(the default), the actual density is returned. This is usually numerically more stable than estimating the density and then applying the logarithm to the computed density. Also note that for many applications, the log-density is the actual quantity of interest, for example, when computing the log-likelihood.

We give a small example where \(W\) is the three-point distribution from before.

```
x <- matrix(1:15/15, ncol = d) # evaluation points of the density
set.seed(1)
(d1 <- dnvmix(x, qmix = qW, scale = P)) # computed density values
```

```
## [1] 7.301123e-15 6.122256e-15 4.975161e-15
## attr(,"error")
## [1] 4.63071e-10
## attr(,"numiter")
## [1] 1
```

```
## [1] -32.55075 -32.72685 -32.93432
## attr(,"error")
## [1] 4.63071e-10
## attr(,"numiter")
## [1] 1
```

The error estimate computed by `dnvmix()`

is the worst-case error for all the inputs, that is, the error of the row with the largest error. Note also how `error`

is much smaller than the default tolerance \(10^{-3}\). This is due to the fact that `dnvmix()`

iterates until the desired precision is reached for *both* the log-density and the density itself. Furthermore, the error estimate for `log = FALSE`

is conservative – it will only differ from the error when `log = TRUE`

if at least one density estimate is larger than 1.

The function `rnvmix()`

provides a flexible tool to sample from (multivariate) normal variance mixtures. The structure is similar to the one of `dnvmix()`

and `pnvmix()`

(but also different in some aspects; see `?dnvmix`

). The user can specify the argument `qmix`

which, as usual, corresponds to the quantile function \(F_W^\leftarrow\) of \(W\) or, alternatively, the argument `rmix`

, which corresponds to a random number generator for \(W\). This is due to the fact that there are distributions for which it is hard to find the quantile function, but for which sampling procedures exist (for example, for stable distributions). As an example call of `rnvmix()`

, let us revisit Section 2.1 where \(W\sim\mathrm{Exp}(1.9)\).

```
## Sampling
n <- 500 # sample size
set.seed(42)
r1 <- rnvmix(n, rmix = list("exp", rate = rate)) # uses the default P = diag(2)
## Plot
if(doPDF) pdf(file = (file <- paste0("fig_rnvmix_W_exp.pdf")),
width = 6, height = 6)
plot(r1, xlab = expression(X[1]), ylab = expression(X[2]))
if(doPDF) dev.off()
```

An important argument of `rnvmix()`

is `method`

. This can be either `"PRNG"`

(classical pseudo-random sampling) or `"sobol"`

or `"ghalton"`

(for the inversion method based on the corresponding low-discrepancy point set). If `method`

is not `"PRNG"`

, `qmix`

must be provided. As an example, let us revisit Section 2.2 where \(W\) was following a three-point distribution.

```
## Sampling
set.seed(42)
r1 <- rnvmix(n, qmix = qW)
r2 <- rnvmix(n, qmix = qW, method = "ghalton")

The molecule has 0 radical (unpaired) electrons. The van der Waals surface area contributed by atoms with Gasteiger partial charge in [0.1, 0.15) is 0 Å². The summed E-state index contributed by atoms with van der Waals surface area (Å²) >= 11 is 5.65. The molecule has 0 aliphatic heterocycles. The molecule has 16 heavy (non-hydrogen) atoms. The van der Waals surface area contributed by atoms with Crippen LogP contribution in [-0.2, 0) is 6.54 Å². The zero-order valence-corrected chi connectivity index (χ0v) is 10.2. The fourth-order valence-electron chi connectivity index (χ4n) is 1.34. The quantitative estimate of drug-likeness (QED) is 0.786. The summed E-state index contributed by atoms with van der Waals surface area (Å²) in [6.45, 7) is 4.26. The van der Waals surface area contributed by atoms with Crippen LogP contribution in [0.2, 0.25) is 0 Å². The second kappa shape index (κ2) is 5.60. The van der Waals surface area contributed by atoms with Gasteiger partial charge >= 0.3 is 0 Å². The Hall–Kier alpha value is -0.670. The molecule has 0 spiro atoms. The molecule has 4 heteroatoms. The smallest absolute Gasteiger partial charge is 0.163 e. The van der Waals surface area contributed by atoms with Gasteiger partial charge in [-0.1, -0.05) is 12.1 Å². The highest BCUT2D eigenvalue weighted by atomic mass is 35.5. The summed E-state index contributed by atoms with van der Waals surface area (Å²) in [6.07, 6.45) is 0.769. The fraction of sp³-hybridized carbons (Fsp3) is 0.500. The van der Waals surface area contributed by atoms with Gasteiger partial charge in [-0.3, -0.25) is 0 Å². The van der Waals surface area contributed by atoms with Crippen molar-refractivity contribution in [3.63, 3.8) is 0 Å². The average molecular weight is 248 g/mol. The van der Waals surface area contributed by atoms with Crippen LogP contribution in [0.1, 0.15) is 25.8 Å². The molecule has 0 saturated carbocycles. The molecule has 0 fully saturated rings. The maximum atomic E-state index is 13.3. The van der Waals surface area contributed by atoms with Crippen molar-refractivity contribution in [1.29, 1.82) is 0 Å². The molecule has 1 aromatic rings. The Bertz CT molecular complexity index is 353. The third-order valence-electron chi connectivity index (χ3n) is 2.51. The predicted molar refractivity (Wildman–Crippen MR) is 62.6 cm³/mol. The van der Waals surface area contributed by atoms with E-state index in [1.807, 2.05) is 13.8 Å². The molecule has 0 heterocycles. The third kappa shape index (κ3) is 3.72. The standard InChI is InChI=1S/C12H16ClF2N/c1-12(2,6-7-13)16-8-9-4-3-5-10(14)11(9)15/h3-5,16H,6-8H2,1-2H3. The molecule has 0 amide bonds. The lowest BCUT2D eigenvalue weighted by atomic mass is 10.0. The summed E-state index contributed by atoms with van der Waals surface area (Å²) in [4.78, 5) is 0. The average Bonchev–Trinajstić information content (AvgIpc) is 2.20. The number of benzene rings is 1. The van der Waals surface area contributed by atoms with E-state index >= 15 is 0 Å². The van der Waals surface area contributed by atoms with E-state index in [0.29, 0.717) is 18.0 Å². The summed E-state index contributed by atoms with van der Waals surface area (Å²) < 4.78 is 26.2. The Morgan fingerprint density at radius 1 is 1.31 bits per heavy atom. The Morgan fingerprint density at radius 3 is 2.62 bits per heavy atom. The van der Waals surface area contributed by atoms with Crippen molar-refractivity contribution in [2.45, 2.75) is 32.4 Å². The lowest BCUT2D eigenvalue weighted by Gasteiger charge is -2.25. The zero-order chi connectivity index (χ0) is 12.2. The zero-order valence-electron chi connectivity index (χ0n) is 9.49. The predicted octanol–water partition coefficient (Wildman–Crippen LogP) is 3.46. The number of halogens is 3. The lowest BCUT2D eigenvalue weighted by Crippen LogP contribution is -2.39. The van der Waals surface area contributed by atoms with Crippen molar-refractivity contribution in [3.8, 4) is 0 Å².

## Plot
if(doPDF) pdf(file = (file <- paste0("fig_rnvmix_W_three-point.pdf")),
width = 9, height = 6)
ran <- range(r1, r2)
opar <- par(pty = "s")
layout(t(1:2))
plot(r1, xlab = expression(X[1]), ylab = expression(X[2]),
main = "Pseudo-random sample", xlim = ran, ylim = ran)
plot(r2, xlab = expression(X[1]), ylab = expression(X[2]),
main = "Quasi-random sample", xlim = ran, ylim = ran)
layout(1)
par(opar)
if(doPDF) dev.off()
```

When \(W\) is discrete and has finite support, one can also easily sample from the corresponding normal variance mixture using `rNorm()`

.

```
## Sampling
set.seed(42)
r <- lapply(1:3, function(k) rNorm(p[k] * n, scale = diag(x[k], 2)))
## Plot
if(doPDF) pdf(file = (file <- paste0("fig_rnvmix_W_three-point_via_rNorm.pdf")),
width = 6, height = 6)
ran <- range(r)
opar <- par(pty = "s")
plot(NA, xlim = ran, ylim = ran, xlab = expression(X[1]), ylab = expression(X[2]))
for(k in 1:3) points(r[[k]], col = cols[k+1])
par(opar)
```

This examples helps understanding normal variance mixtures. Note that the brown points come from \(N(\mathbf{0}, I_2)\), the blue ones from \(N(\mathbf{0}, 3I_2)\) and the green ones from \(N(\mathbf{0}, 5I_2)\) and that their frequencies correspond to the probabilities \(P(W=1)\), \(P(W=3)\) and \(P(W=5)\).

Unlike `pnvmix()`

and `dnvmix()`

, `rnvmix()`

can handle singular normal variance mixtures. In this case, the matrix `factor`

(which is a matrix \(A\in\mathbb{R}^{d\times k}\) such that \(AA^\top=\Sigma\)) has to be provided. In the following example, we consider a Student’s \(t\) distribution via the wrapper `rStudent()`

. As expected in the singular case, all points lie on a plane which is visible after a suitable rotation of the cloud plot.

```
## Sampling
df <- 3.9 # degrees of freedom
factor <- matrix(c(1,0, 0,1, 0,1), ncol = 2, byrow = TRUE) # (3,2)-matrix 'factor'
Sigma <- tcrossprod(factor) # the 'scale' corresponding to factor
stopifnot(Sigma == factor %*% t(factor))
set.seed(42)
r <- rStudent(n, df = df, factor = factor) # sample
## Plot
if(doPDF) pdf(file = (file <- paste0("fig_rnvmix_singular.pdf")),
width = 6, height = 6)
cloud(r[,3] ~ r[,1] * r[,2], screen = list(z = 115, x = -68),
xlab = expression(X[1]), ylab = expression(X[2]), zlab = expression(X[3]),
scales = list(arrows = FALSE, col = "black"),
par.settings = modifyList(standard.theme(color = FALSE),
list(axis.line = list(col = "transparent"),
clip = list(panel = "off"))))
if(doPDF) dev.off()
```